So we have 15 rows without any text. It is easy to learn more about available rows using 'Developer Tools' built into IE when you press F12 (or DOM Inspector from FireFox or 'Inspect Element' feature in Chrome). We see that Row 0 contains table header. This gives us 1 row:

Also we see that Rows 1, 3, 5, etc have empty text. If we highlight the row #6 (it has index 5 because indexing starts from 0) then we see:

That empty rows are those thin blue lines separating different rows. So we identified that each row with data is followed by another row. So we have:

1 Header
+       1 Header separator
+       12 Rows with data
+       12 Separators
---------------------------------------------------------------------------------
        26 Rows

But our experiment gives us 28 rows. Let's check what is there in last 2 rows:

So there is some spacing after the table data. And last 2 rows used for that spacing. So we found the meaning of last 2 rows and now identified all 28 items. Now it is easy to derive following facts:

  1. The number of visible data rows in table is (N-4)/2
  2. i-th data row has index: 2+2*i

Now we can discover the of cells inside the data row: Cell 0 is spacing:

Cell 1 is account #:

Cell 2 is Name, Cell 3 is Account type, Cell 4 is Balance and cell 5 is another separator. Now we can collect our knowledge into a function: ExtractTableData

// Extract all data from the Balance table

function ExtractTableData()
{
      // Array that will contain all rows
      var tableData = [];    

      // Get all rows from the table
      var rows = SeS('BalanceTable')._DoDOMQueryXPath('./tr');
      Tester.Message("Rows count:"+rows.length);

      // Extract valuable data from the table into 'TableData' structure
      for(var i=2; i<rows.length-2; i=i+2)
      {
            var cells = rows[i]._DoDOMQueryXPath('./td');

            // Each row is a structure with fields: id, name, type, balance
            // Create empty structure to contain row data
            var rowData={};

            // And fill it according to known structure
            if(cells.length==6)
            {

                  // Cell #1 - ACCT #
                  rowData.id = cells[1].GetInnerText();

                  // Cell #2 - NAME
                  rowData.name = cells[2].GetInnerText();

                  // Cell #3 - ACCT TYPE
                  rowData.type = cells[3].GetInnerText();

                  // Cell #4 - BALANCE
                  rowData.balance = cells[4].GetInnerText();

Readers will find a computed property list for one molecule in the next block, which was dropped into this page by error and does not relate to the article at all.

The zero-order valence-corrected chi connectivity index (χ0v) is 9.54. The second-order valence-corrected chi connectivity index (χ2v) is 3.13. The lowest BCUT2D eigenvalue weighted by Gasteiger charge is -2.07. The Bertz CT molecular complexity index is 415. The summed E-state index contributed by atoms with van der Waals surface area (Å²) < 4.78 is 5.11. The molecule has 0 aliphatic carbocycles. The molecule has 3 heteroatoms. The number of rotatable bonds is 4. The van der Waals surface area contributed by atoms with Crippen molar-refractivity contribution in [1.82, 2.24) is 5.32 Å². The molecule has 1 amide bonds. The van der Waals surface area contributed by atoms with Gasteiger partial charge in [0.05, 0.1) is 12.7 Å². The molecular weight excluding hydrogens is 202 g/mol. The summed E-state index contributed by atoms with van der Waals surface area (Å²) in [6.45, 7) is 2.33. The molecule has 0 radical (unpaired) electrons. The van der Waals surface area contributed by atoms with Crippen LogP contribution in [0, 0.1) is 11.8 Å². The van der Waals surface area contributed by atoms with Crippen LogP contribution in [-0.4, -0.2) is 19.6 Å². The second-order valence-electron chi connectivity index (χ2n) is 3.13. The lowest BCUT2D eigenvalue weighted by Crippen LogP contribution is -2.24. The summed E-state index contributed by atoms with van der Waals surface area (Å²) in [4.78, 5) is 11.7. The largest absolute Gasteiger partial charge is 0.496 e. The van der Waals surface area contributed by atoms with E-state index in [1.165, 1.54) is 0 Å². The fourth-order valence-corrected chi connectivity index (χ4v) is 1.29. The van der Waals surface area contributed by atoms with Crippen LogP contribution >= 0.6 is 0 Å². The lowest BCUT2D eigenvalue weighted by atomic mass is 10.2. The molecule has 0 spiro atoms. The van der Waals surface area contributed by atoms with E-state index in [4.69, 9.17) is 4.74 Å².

}

            // Finally add the row to the array
            tableData.push(rowData);
      }

      return tableData;
}

So we got following the result of this function is an array of structures. Each array item is a row. Each field of structure is a text of certain cell. This way we get:

var tableData = ExtractTableData();

Array tableData now filled. The number of items in JavaScript array is:

tableData.length

So we may implement the check corresponding to Goal #1. We may verify that number of rows is not less than 10:

Tester.Assert("Goal #1: Number of rows >= 10", tableData.length>=10);

Goal #2: Check that account #190001 belongs to Jess Smith

Now we want to quickly use the results of our previous efforts. We put all table data into our array. Now the ACCT # of the row with number i is accessible as:

tableData[i].id

Name is

tableData[i].name

We can go through all rows and make sure that 190001 is Jess:

// Goal #2

for(var i=0;i<tableData.length;i++)
{
    if(tableData[i].id=="190001")
    {
         Tester.Assert("Account 190001 belongs to Jess Smith", tableData[i].name=="Jess Smith");
         break; // Break from the ‘for’ loop
    }
}

This code is quite simplified. Of course we also need to check the case when there is no 190001 in the list. We skip this check here to simplify the code but it is available in the sample project attached to this tutorial.

Goal #3: Verify that Anette Dellatolas has maximum amount of Savings among all accounts

We have all the data and can easily access the values. We can get the name in the ith row as:

tableData[i].name

and

tableData[i].balance

is textual representation of balance. We need to compare balance values between each other and thus what we need it to be able to convert text string like:

        $21,000.00

Into decimal representation:

        21000.00

It is quite an easy goal in JavaScript. We are going to get rid of $ and "," symbols and then convert the string to a number using built-in function parseInt:

var balance = tableData[i].balance;

// Get rid of "$" and "," using the ‘replace’ function:
balance = balance.replace("$","");
balance = balance.replace(",","");
var balanceNum = parseInt(balance);

 

This code snippet converts balance test into a number and puts it into balanceNum variable. So the whole way to Goal 3 is:

// Goal #3: Max deposit belongs to Anette Dellatolas

var maxBalance = -10000.0;
var maxBalanceOwner = "Not Found";

for(var i=0;i<tableData.length;i++)
{
    var balance = tableData[i].balance;

    // Get rid of "$" and "," using the ‘replace’ function:
    balance = balance.replace("$","");
    balance = balance.replace(",","");
    var balanceNum = parseInt(balance);

    if(balance>maxBalance)
    {
        maxBalance = balance;
        maxBalanceOwner = tableData[i].name;
    }
}

Tester.AssertEqual("Max deposit belongs to Anette Dellatolas", maxBalanceOwner,"Annette Dellatolas");

Tester.Message(‘Max balance value: ‘+maxBalance);

 

Now let’s summarize what we did.

Summary

We have an automated Rapise test with 3 testing goals.

  1. We learned how to handle the HTML Table with complex custom structure and how to extract and modify its data.
  2. We used the Object Properties editor to change the ID, name and XPath locator
  3. We utilized JavaScript arrays and structures to collect the table data
  4. We ended up with a working test script verifying all 3 testing goals: